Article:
Southwest Airlines appears to be inching ever-closer to launching its long-anticipated service to Hawaii.
The carrier plans to make its first flight to the state this week, the airline confirmed Monday.
But there won’t be any passengers on board. Instead, the flight from Oakland, California, to Honolulu, will be a proving flight that’s part of Southwest’s effort to secure the “ETOPS” certification it needs from the Federal Aviation Administration to operate long overwater flights with its two-engine Boeing 737 jets.
The airline’s first Hawaii flight is scheduled for Tuesday, “barring any unforeseen changes,” Southwest spokesman Brian Parrish said in a statement to USA TODAY’s Today in the Sky blog.
“Tomorrow’s validation flight is not a regular, scheduled flight and only FAA Representatives along with Southwest ETOPS Program Team Representatives and ETOPS-trained Southwest Pilots will be onboard to demonstrate our long range navigation and communication procedures and equipment,” Parrish added, noting that additional steps will be required to receive the certification.
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“Once we pass all phases of the ETOPS application process to the satisfaction of the FAA and receive our ETOPS authorization, we will announce further details of timing for selling and operating flights,” he said.
Southwest had already been in the process of securing that needed certification, but the effort received an unexpected delay during the federal government shutdown that furloughed federal workers, including FAA inspectors.
Speaking during the airline’s earnings call in late January, Kelly said he expected that his airline would be able to begin Hawaii flights approximately six to eight weeks after the FAA approval process resumed. Before the shutdown, he said, Southwest was aiming for a Feb. 1 startup, though it never publicized that target date.
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He suggested then that if the shutdown ended within a week – which it did – the airline might be able to begin passenger flights by mid-March. One potential trouble spot, however, is that a deadline looms later this month for another possible shutdown.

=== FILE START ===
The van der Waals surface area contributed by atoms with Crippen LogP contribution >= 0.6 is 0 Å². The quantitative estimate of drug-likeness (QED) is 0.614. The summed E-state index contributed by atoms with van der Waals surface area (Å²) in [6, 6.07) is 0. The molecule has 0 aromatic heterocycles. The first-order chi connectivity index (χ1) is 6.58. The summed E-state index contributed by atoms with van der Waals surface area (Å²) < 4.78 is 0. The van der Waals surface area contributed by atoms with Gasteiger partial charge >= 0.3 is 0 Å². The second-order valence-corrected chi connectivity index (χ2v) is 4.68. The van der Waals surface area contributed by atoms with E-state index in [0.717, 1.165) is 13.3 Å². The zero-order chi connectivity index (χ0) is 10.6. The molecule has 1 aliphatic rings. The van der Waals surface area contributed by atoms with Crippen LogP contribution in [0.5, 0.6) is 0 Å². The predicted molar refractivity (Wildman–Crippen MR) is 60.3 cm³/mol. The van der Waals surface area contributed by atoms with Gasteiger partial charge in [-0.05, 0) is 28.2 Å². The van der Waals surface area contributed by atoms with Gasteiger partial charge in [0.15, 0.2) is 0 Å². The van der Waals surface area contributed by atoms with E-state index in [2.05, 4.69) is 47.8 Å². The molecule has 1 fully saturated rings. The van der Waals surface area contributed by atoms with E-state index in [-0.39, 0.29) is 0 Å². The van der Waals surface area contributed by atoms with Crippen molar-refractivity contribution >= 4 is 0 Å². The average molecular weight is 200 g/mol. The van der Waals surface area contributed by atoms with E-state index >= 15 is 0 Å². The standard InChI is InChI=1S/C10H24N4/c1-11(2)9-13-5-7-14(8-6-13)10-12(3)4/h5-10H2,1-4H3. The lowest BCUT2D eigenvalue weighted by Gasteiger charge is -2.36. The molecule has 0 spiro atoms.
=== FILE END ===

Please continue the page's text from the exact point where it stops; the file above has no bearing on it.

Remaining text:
Whenever its Hawaii service does begin, Southwest’s first flights will be from California to Hawaii. Inter-island flights would come after that, though the airline has not provided any sort of time frame.
For now, Southwest continues its efforts to secure the certification that would allow its 737s to fly between the U.S. mainland and Hawaii. The certification – short for “Extended-range, Twin-engine Operational Performance Standards” – is standard for airlines wishing to deploy two-engine aircraft on long overwater routes where diversion airports are scarce.
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As aircraft technology has advanced in recent decades, the certification has become common. From the mainland U.S., it’s frequently used for widebody jets making long-haul transoceanic routes to Europe and Asia. For Hawaii flights, many U.S. airlines already have ETOPS certification to fly narrowbody planes to and from the state.
While many of its U.S. rivals already have the certification, Southwest’s effort to seek it is a recent development. Since its launch in 1971, the carrier flew only within the mainland United States for more than 40 years. But that changed in 2014, when Southwest began flying to several destinations in the Caribbean. It has since expanded its footprint to include Mexico and Costa Rica, but none of those flights require ETOPS certification. But, with the planned Hawaii service, Southwest has finally had to seek approval for ETOPS service.
Contributing: Dawn Gilbertson
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